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This is my observation for around here.

Depth is variable.  I've caught fish in 4-5' of water when the water temp was 35-38 degrees.  Rarely but it can happen.

Its all in the slow fall and slow retrieve.  Plus clear water.  Fishing cold muddy water is not fun.  I wont do it that often.

Most bites on jigs are feeding bites not reaction bites.  Since bass are lazy expecially in the cold water you have to fish extremely slow.  This is where patience is key.  My best retrieve is a craw across the bottom at ever slow speed with a light jig, light line.  

Most bites are extremely subtle.  The line/rod will just become heavy.  My saying is if it doesnt feel right set the hook.  Hook sets are free.  

In all honesty if you want to learn how to fish a jig and how to become a really good jig fisherman in detecting bites this is prime time.  Remember though bites are usually few.  This time of year its all in location.  Main lake rock chunk, grass beds(live), and laydowns are some key areas.

PS,  Flourocarbon, and a great rod will increase your sensitivity.

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GMAN don't leave out the dead grass areas. They detach from the bottom and provide some great off shore structure just like a brush pile or rock pile. I have caught some of my best fish off dead suspending grass mats. Fish right next or in them and the bass use it for cover to ambush the bait.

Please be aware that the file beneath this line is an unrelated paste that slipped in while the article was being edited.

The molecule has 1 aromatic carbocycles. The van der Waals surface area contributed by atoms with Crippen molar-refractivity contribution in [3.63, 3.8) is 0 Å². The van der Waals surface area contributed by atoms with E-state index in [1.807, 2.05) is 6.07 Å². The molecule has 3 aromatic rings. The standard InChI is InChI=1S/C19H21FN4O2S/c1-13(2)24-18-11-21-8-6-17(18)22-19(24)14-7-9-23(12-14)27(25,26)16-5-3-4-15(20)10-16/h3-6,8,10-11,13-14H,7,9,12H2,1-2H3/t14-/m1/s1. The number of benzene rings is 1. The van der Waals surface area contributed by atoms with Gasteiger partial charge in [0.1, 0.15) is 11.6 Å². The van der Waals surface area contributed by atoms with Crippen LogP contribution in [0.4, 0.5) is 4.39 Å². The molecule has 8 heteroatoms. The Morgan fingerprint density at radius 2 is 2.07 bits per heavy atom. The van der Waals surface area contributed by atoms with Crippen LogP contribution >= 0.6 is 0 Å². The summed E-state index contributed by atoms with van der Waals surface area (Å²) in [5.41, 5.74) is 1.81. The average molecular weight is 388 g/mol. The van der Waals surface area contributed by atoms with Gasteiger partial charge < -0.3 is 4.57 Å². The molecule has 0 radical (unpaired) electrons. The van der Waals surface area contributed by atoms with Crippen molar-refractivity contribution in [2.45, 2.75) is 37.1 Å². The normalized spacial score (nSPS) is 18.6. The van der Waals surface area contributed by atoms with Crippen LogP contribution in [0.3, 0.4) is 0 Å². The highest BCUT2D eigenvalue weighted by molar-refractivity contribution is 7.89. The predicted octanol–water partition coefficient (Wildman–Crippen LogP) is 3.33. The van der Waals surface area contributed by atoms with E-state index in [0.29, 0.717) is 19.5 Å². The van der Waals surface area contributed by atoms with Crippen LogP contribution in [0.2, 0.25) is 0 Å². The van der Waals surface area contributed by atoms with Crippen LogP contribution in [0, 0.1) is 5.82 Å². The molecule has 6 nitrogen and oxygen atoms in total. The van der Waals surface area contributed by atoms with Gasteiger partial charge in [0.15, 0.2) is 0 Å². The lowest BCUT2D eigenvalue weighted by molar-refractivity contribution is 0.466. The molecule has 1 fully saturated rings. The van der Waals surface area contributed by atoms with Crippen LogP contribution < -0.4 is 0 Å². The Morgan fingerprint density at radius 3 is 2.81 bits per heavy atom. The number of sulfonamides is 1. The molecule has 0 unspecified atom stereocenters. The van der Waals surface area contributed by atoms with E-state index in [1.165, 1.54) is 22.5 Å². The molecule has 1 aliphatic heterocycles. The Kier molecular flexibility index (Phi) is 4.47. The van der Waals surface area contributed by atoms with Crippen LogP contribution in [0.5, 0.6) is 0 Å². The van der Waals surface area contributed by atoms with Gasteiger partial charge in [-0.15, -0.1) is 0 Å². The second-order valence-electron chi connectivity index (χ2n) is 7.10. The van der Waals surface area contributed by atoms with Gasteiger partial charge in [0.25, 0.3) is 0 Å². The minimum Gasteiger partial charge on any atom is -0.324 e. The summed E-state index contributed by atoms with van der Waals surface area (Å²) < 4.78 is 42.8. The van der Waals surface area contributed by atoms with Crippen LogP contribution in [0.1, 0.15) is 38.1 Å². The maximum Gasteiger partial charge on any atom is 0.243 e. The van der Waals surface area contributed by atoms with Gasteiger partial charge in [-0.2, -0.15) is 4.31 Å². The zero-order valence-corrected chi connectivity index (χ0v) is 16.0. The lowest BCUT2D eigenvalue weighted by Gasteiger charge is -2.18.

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true,  dead grass is another good spot.  Just not dying grass.

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lknbassman, there are a lot of good comments here and Catt covered everything in his two posts. The definition of fishing really, really slow is to crawl your jigs a tiny bit at a time. I barely move my rod tip because it translates into more movement at the end of your line. As GMAN stated, patience is key when you're crawling a jig an inch or two at a time. So make sure you dress for the occasion. It's hard to fish slow if you are freezing your buns off. If you take the time and crawl your jig you'll eventually place it in front of a feeding fish, but don't be surprised if you go a few hours without a fish in the Winter. The thread below started by paul. is a good example of this.